An example of the retrieved angular distribution is shown for both targets in Figures 7(b) and 7(c) corresponding to the signal recorded by IP1 (E > 0.8 MeV) for two laser incidence angles, 20° and 45°, respectively. Thus, the electron beams emitted by GT can have up to four times higher flux compared to the FT and better collimation for a specific emission direction (e.g., along the target surface). A similar result was observed for the 45° laser incidence angle, when the flux of the electrons accelerated along the target can be up to a factor of 2 larger in the case of GT compared with FT. For a better visualization of the electron flux emitted by the two targets, FT and GT, the electron angular distribution as a function of the emission angle θ is shown in Figure 7(d) in the case of a 20° incidence angle. The data have been obtained as well by the integration of the electron number over the polar angle φ from the raw signal recorded by IP1 (E > 0.8 MeV). Moreover, Figure 8 shows an overview of the total number of accelerated electrons (E > 0.8 MeV, emitted within the angle range θ ∈ [18°, 342°]), as well as the number of electrons contained within the bunches accelerated along the front (θ ∈ [250°, 260°]) and the rear surface of the target (θ ∈ [240°, 250°]). The thin gratings have an overall higher efficiency in accelerating electrons, by about a factor of 2, compared to the flat foils, and the charge of the accelerated electrons along the surface can reach 150 nC/rad.

Figure 8 The total number of accelerated electrons with energies E > 0.8 MeV, including the front surface (FSE) and the rear surface (RSE) from gold FT and GT irradiated in similar conditions as in Figures 7(b) and 7(d).

Figure 9 Experimental results of laser energy absorbed fraction by micro-gratings (GT) and flat surface targets (FT) for various laser incidence angles.

Accounting for the strong correlation of the electron acceleration and the efficiency of the laser energy coupling to the over dense targets, experimental investigations of the efficiency of the laser energy absorption by the micro-gratings in comparison with flat surface targets were carried out. The IP stack was replaced by an integrating Ulbricht sphere with a diameter of 20 cm coupled to a photodiode[ Reference Cerchez, Swantusch, Toncian, Zhu, Prasad, Toncian, Rödel, Jäckel, Paulus, Andreev and Willi 33 ]. In the linear regime of the sphere–photodiode system, the energy of the reflected laser beam was measured as a function of the laser incidence angle for both types of targets. The experimentally measured absorbed fractions for the investigated targets are presented in Figure 9. In the case of our micro-targets, for the investigated angles, the absorbed fraction shows a weaker dependence on the incidence angle compared with the flat target surface, while both targets reach at 60° laser incidence an absorption fraction larger than 60%. Note that in the current absorption measurements employing structured targets and using tight focused laser beams at small incidence angles (<30°), the absorption fraction can be overestimated. The focusing angle of the laser beam used in the experiment is approximately 28° and, due to the target surface modulation, part of the directly reflected beam can be scattered through the incoming laser port into the Ulbrich sphere.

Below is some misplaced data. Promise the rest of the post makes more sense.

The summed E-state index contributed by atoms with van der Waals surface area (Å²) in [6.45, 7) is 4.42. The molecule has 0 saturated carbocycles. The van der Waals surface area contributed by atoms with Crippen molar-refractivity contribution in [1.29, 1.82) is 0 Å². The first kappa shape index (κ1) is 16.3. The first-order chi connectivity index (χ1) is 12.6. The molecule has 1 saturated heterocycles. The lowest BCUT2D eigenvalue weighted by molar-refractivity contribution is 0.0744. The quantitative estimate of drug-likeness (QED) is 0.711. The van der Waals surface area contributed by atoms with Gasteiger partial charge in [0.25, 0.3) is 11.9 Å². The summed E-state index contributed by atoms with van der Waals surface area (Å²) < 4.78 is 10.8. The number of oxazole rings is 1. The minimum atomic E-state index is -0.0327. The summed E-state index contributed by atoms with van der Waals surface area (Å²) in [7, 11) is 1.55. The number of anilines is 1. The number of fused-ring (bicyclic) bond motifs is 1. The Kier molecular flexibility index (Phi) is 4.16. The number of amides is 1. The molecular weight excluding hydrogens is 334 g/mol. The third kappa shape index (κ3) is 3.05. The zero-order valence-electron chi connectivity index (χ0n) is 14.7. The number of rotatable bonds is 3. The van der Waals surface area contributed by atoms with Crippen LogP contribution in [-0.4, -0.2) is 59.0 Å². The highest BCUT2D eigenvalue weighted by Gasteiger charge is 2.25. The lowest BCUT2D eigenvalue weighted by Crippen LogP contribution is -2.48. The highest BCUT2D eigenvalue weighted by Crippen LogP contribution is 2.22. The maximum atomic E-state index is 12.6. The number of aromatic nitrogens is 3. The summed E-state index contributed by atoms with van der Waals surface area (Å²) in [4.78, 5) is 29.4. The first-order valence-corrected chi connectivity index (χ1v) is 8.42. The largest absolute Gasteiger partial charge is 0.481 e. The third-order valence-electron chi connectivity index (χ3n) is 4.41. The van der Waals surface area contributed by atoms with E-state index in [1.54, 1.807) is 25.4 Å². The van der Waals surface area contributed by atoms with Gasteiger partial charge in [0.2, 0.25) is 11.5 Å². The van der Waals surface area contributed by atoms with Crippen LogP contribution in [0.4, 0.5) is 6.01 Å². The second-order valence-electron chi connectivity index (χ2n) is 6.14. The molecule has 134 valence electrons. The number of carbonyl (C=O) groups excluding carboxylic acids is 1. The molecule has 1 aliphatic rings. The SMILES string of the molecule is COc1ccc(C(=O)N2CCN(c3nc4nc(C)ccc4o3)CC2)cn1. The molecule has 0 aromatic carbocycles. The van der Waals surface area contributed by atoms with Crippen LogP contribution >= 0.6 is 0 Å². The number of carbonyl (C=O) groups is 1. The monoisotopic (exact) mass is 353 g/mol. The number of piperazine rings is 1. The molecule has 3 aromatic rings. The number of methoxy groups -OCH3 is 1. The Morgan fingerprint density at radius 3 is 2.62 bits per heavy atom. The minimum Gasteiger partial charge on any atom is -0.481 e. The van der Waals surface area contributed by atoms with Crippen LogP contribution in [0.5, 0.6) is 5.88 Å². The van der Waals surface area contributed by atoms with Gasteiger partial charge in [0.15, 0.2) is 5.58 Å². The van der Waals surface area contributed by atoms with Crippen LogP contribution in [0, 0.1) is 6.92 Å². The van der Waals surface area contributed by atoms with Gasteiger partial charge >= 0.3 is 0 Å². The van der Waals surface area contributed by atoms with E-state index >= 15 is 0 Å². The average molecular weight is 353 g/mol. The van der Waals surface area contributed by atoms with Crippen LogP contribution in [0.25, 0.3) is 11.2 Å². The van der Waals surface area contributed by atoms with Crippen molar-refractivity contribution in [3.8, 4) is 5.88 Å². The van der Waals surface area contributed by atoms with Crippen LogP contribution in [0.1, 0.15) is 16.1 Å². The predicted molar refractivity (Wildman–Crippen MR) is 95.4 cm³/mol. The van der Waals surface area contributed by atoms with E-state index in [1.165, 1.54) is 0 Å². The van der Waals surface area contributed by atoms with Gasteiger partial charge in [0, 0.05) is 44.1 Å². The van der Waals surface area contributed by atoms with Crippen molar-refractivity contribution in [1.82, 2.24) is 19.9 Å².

In the coupling process of the laser energy to the targets of a periodically modulated surface, various physical effects can contribute and their interplay can be quite complex. The excitation of the SPWs and the geometrical surface effects can affect the global absorption fraction. For example, in the experimental study presented by Ceccotti et al. [ Reference Ceccotti, Floquet, Sgattoni, Bigongiari, Klimo, Raynaud, Riconda, Heron, Baffigi, Labate, Gizzi, Vassura, Fuchs, Passoni, Květon, Novotny, Possolt, Prokůpek, Proška, Pšikal, Štolcová, Velyhan, Bougeard, D’Oliveira, Tcherbakoff, Réau, Martin and Macchi 5 ], the laser energy absorbed fraction peaked around the resonant angle of the investigated grating and had a larger value compared with flat targets (no absolute values of the absorbed fraction were discussed). The results indicate that the resonant excitation of the SPWs leads to an enhanced laser energy absorption. In a numerical study, Cantono et al. [ Reference Cantono, Sgattoni, Fedeli, Garzella, Réau, Riconda, Macchi and Ceccotti 17 ] demonstrated that in the case of bulk GTs of depth $h>0.25{\lambda}_{\mathrm{L}},$ the number of energetic surface electrons decreases with the increase of h while the absorbed laser fraction increases for large values of grove depth. The study concludes that SPWs are less efficiently excited on gratings with deep grooves, despite increasing the target absorption, while the absorption is dominated by the geometrical effects above a certain depth value. As the vertical modulation of the gratings used in this study is $h=400\;\mathrm{nm}$ , one might expect that the surface effects become more important for the laser energy absorption compared to the surface wave excitation. A GT irradiated at small incidence angles exposes a larger modulated surface to the laser interaction compared with a flat surface, and the surface topology leads to a higher value of the mean local incidence angle. Consequently, processes like vacuum heating can lead to an enhanced absorption compared with a planar target irradiated at the same nominal incidence angle. Moreover, additional surface effects such as, multiple reflections, can contribute to the increase of the absorption fraction[ Reference Tanaka, Yabuuchi, Sato, Kodama, Kitagawa, Takahashi, Ikeda, Honda and Okuda 57 ] compared with a planar surface. At higher incidence angles, the contribution of effects previously mentioned is outweighed by shadowing effects due to the surface modulation, making both targets reach a quite similar global absorption level in grazing incidence geometries.